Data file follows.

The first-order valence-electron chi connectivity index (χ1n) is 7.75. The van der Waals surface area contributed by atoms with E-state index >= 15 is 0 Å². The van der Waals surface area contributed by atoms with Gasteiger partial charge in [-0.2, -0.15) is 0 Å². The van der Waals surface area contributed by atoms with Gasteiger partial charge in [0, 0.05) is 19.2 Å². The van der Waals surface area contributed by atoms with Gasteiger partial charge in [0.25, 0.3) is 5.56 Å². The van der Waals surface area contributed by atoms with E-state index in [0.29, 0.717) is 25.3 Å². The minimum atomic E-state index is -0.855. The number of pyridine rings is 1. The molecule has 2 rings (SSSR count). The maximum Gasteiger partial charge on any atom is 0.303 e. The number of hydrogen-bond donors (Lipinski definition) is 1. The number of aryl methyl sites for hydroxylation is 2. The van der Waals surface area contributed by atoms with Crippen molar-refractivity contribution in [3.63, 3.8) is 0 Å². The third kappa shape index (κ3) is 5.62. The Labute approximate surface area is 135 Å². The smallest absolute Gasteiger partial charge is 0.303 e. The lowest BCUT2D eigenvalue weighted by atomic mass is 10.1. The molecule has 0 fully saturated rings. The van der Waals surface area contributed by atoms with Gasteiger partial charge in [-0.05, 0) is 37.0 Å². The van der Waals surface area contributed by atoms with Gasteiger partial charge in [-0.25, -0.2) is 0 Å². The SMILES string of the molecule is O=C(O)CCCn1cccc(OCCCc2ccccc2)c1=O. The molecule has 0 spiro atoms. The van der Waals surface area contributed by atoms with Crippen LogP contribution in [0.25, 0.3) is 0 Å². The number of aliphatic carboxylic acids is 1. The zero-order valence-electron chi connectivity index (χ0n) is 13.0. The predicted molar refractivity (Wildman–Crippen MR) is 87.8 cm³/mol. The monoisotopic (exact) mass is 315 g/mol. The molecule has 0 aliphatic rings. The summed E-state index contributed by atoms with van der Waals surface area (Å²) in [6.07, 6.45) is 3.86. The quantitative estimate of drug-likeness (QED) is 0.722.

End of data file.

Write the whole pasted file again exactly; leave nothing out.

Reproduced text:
The first-order valence-electron chi connectivity index (χ1n) is 7.75. The van der Waals surface area contributed by atoms with E-state index >= 15 is 0 Å². The van der Waals surface area contributed by atoms with Gasteiger partial charge in [-0.2, -0.15) is 0 Å². The van der Waals surface area contributed by atoms with Gasteiger partial charge in [0, 0.05) is 19.2 Å². The van der Waals surface area contributed by atoms with Gasteiger partial charge in [0.25, 0.3) is 5.56 Å². The van der Waals surface area contributed by atoms with E-state index in [0.29, 0.717) is 25.3 Å². The minimum atomic E-state index is -0.855. The number of pyridine rings is 1. The molecule has 2 rings (SSSR count). The maximum Gasteiger partial charge on any atom is 0.303 e. The number of hydrogen-bond donors (Lipinski definition) is 1. The number of aryl methyl sites for hydroxylation is 2. The van der Waals surface area contributed by atoms with Crippen molar-refractivity contribution in [3.63, 3.8) is 0 Å². The third kappa shape index (κ3) is 5.62. The Labute approximate surface area is 135 Å². The smallest absolute Gasteiger partial charge is 0.303 e. The lowest BCUT2D eigenvalue weighted by atomic mass is 10.1. The molecule has 0 fully saturated rings. The van der Waals surface area contributed by atoms with Gasteiger partial charge in [-0.05, 0) is 37.0 Å². The van der Waals surface area contributed by atoms with Gasteiger partial charge in [-0.25, -0.2) is 0 Å². The SMILES string of the molecule is O=C(O)CCCn1cccc(OCCCc2ccccc2)c1=O. The molecule has 0 spiro atoms. The van der Waals surface area contributed by atoms with Crippen LogP contribution in [0.25, 0.3) is 0 Å². The number of aliphatic carboxylic acids is 1. The zero-order valence-electron chi connectivity index (χ0n) is 13.0. The predicted molar refractivity (Wildman–Crippen MR) is 87.8 cm³/mol. The monoisotopic (exact) mass is 315 g/mol. The molecule has 0 aliphatic rings. The summed E-state index contributed by atoms with van der Waals surface area (Å²) in [6.07, 6.45) is 3.86. The quantitative estimate of drug-likeness (QED) is 0.722.